There are only two ballads, one of which is just 1:26 of filler (“Nona”). The other is the very entertaining “You’re All I Need”, which sounds inspired by Alice Cooper. It is a delicate piano based murder ballad, like the Coop has done so well. “You’re All I Need” isn’t Coop quality, but on the Motley scale it’s one of their better ballads. It has an anthemic quality, a pompous melancholy. The lyrics doomed it to semi-obscurity, which is too bad, since on the whole it’s a stronger song than the better known “Without You”.
Unfortunately for this album, “Nona” was not the only filler. An excruciating (and live?!) cover of “Jailhouse Rock” ends the album on a pretty putrid note. It’s not good at all, and reeks of weakness. Why would you end your new album with a cover, and a live cover at that? Only because you didn’t have enough quality tunes to make the cut.
The 2003 remastered edition of Girls, Girls, Girls came with bonus tracks, like all the albums in the Crucial Crue collection. Three of them are instrumental versions, bordering on filler material. Motley Crue are not Rainbow or Marillion — you don’t get much out of an instrumental version. “Nona” did once have a rock section in its longer demo form. More entertaining than the demos is the band and Tom Werman intro. Funny stuff. Then there is a long sought ballad “Rodeo”. This song was first mentioned in band interviews in 1989, when it was mentioned for possible inclusion on a never-released album called Motley Crue: The Ballads. The demo here is not very well fleshed out, but you can hear that it had a cool chorus ready to go. Finally there is a live version for “All in the Name Of…” from Moscow in 1989. Fans may recall that Motley played at the infamous Moscow Music Peace Festival…shortly before Tommy attacked Jon Bon Jovi and ripped the shirt off his back. Peace and love, man!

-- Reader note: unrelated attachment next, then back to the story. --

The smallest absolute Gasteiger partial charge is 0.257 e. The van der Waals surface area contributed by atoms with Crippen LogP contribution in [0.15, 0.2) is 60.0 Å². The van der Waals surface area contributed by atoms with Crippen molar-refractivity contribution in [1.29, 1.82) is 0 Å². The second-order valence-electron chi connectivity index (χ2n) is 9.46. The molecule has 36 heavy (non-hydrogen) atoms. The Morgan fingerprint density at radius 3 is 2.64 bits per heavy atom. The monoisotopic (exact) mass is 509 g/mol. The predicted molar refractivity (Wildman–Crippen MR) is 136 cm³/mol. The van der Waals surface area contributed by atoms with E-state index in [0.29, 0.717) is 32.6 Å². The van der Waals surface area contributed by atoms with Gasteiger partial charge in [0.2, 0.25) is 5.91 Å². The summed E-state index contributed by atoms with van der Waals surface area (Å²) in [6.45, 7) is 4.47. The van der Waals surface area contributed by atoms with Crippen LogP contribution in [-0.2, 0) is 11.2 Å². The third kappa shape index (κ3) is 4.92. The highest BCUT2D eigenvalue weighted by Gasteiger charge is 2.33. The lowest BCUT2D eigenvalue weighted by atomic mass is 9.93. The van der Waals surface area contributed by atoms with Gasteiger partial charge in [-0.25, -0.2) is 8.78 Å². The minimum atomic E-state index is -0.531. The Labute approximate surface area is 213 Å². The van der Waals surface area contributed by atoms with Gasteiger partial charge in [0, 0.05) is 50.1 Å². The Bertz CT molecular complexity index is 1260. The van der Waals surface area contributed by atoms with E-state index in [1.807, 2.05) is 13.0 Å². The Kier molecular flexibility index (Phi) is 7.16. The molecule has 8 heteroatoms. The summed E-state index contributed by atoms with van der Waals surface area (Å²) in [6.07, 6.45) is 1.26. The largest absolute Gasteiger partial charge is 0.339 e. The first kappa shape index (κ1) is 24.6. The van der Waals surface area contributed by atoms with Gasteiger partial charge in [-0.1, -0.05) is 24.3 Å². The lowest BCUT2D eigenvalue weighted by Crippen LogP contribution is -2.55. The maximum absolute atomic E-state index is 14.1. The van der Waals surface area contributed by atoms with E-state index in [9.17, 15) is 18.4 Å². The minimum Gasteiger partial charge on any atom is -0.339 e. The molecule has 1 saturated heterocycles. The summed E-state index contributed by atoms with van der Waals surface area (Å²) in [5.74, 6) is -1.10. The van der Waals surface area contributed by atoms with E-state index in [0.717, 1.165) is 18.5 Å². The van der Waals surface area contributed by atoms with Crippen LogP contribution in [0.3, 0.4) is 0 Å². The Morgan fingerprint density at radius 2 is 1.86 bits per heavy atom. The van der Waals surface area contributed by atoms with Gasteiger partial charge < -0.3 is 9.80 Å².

Although the Crue were only firing on a couple cylinders at the time, they managed to piece together a worthwhile album. There are only two mis-steps, which are “Nona” and “Jailhouse Rock”. The remastered edition adds a couple more worthwhile bonus tracks to extend your listening experience. Go for that one if you find it first.
1. “Wild Side” 4:40
2. “Girls, Girls, Girls” 4:30
3. “Dancing on Glass” 4:18
4. “Bad Boy Boogie” 3:27
5. “Nona” 1:27
6. “Five Years Dead” 3:50
7. “All in the Name Of…” 3:39
8. “Sumthin’ for Nuthin'” 4:41
9. “You’re All I Need” 4:43
10. “Jailhouse Rock” (live) 4:39
2003 Remastered Edition bonus tracks
11. “Girls, Girls, Girls” (Tom Werman & band intro, rough mix of instrumental track) 5:38
12. “Wild Side” (rough mix of instrumental track) 4:06
13. “Rodeo” (unreleased track) 4:14
14. “Nona” (instrumental demo idea) 2:42
15. “All in the Name Of…” (live in Moscow) 5:02